That the book West of Jesus (published 2006) is an exercise in combative polemics may be seen clearly in its subtitle: The Bible's Answer to the Protestant Departure from Orthodox Belief. In this it is typical of many of the volumes published by Regina Orthodox Press and associated with the combative figure of Frank Schaeffer (who pens an endorsement for the book's back cover). The author names himself simply as "Anthony", though a blurb on the same back cover reveals that he was a former Episcopalian and Evangelical convert to Orthodoxy who was rebaptized in an Athonite monastery in Arizona. It is a slim volume of 118 pages--one which offers a very small battlefield on which to fight such a large battle.
It attempts, for example, to deal with Church History in chapter one in a mere nine pages, and includes subsequent chapters dealing with "Holy Tradition", "Sola Scriptura", "The Holy Sacraments" (he enumerates seven), "Eternal Security", "Other Divergences" (which include the proper Old Testament canon, the preference for the Masoretic text, Evangelical eschatology, the Holy Virgin Mary, and Prayer with Saints, all within 23 pages), "Disregard of Liturgy", and "Obedience to Holy Tradition". Given that each of these topics really require a separate book to even begin to do justice to the complexities of the matter at hand (to say nothing of the complexities of four hundred years of Protestant variation), one sees that the author has set himself a formidable task.
He does not begin well. On page 5 he cites a number of Christological heresies, such as those of Nestorius, Eutyches, and Arius and includes among them "Origen's contentions that God had human physical features". Origen, unfortunately for our author, was one of the first to take pains to show that God in fact did not have human physical features, and in the contentions later swirling around this controversy Origen remained famous for his assertion that God was incorporeal. Such a basic blunder does not speak well for the author's credibility or his credentials.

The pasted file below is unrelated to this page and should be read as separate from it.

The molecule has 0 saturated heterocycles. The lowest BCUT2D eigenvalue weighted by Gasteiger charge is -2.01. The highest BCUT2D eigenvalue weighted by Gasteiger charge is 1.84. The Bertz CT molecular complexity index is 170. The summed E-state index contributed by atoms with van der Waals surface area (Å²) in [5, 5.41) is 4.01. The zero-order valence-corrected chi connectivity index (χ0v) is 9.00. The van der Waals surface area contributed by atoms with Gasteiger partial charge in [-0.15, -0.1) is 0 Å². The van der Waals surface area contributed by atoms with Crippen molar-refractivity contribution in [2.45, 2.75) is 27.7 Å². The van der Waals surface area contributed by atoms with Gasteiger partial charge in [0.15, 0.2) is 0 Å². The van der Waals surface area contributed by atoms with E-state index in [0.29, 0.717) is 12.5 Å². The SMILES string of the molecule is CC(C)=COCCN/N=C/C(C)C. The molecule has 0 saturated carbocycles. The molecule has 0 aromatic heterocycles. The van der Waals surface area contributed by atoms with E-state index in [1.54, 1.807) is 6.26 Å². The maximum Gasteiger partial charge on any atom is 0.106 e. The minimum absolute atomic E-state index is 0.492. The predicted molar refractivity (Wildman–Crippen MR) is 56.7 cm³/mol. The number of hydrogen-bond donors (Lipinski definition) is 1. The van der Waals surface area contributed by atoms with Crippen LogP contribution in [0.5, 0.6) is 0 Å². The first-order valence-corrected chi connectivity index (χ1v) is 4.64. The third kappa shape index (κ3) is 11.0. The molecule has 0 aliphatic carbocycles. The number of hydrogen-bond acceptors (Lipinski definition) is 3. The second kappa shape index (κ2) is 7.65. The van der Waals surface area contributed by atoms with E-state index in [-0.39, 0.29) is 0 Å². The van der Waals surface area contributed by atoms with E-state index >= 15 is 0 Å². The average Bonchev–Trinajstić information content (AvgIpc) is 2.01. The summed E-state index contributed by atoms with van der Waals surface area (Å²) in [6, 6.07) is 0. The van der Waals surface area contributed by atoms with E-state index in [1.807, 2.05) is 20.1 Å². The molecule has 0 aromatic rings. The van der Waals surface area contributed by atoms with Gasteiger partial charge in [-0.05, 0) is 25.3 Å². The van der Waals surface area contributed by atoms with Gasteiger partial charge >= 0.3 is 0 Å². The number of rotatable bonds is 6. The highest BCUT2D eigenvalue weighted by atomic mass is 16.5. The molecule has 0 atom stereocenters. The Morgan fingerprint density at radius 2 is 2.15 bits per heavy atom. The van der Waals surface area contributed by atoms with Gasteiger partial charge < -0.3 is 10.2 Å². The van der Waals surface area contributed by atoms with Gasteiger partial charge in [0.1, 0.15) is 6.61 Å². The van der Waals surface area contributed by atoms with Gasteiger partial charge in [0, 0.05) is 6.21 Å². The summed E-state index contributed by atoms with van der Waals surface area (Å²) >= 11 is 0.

Howlers like these aside, the book's basic flaw is that the author tries to beat the Protestants at their own game by multiplying Biblical proof-texts, when Orthodoxy's main quarrel with Evangelical Protestantism is that this theological method is too poor to do justice to the Biblical material and is itself invalid. In his haste to smite Protestant departures the author oversimplifies both the Protestant theology he attacks as well as an authentic Orthodox response.
Take for example his attack on "Eternal Security" (known in the Reformed tradition also as "the perseverance of the saints"). He writes, "Say I accepted Christ Jesus my Saviour on January 1, 2006 at 2.47 PM. The concept of eternal security contends that this would have triggered permanent, instant, almost magical 'salvation.' When following this premise to its conclusion one must allow for scenarios such as a subsequent renunciation of Jesus Christ say a year later going on to commit multiple sins (e.g. robbery, murder, rape) until and then dying and going to heaven". It is unlikely that any Evangelical or Reformed theologian would recognize this doctrine as his own doctrine of the perseverance of the saints. He would be more likely to contend that if a person so spectacularly renounced Christ so as to commit robbery, murder, and rape that the person was never saved to begin with. Creating such a parody of Evangelical teaching is unlikely to convince many Evangelicals that the author has any understanding of their theology in the first place. Straw men may be fun to knock down, but the exercise makes for poor apologetics.
Or take the example of the author's handling of the Old Testament canon. Oversimplifications follow one after another. The author writes, "the Scripture used by our Savior and His followers was the Septuagint Old Testament". While the apostles used the Septuagint when branching out into the diaspora (though even here not rigorously), our Savior did not use the Septuagint. As a Palestinian Jew He would have used the Hebrew text available in the synagogue, "targumed" or paraphrased afterward into His native Aramaic. The author also seems to conflate the Church's use of the Septuagint with its acceptance of the longer canon of the Old Testament, and he talks about "the long canon of Scripture...that Jesus used". In fact it is highly doubtful that the Old Testament canon was completely closed in the first century, and so any talk about "the canon which Jesus used" is anachronistic. (See L.M. McDonald's The Biblical Canon for details.)
The author is to be congratulated for wanting to deal with Protestant objections to Orthodox teaching. But patience is required for such work, and the first order of business is not refutation, but understanding. There is little evidence that the author, for all his good intentions, understands the many variations of Protestant thought. An informed and scholarly Protestant would have little to fear from this Orthodox broadside. I can only hope that this one does not fall into his Protestant hands. The case for Orthodoxy is actually much stronger than Anthony's book would suggest.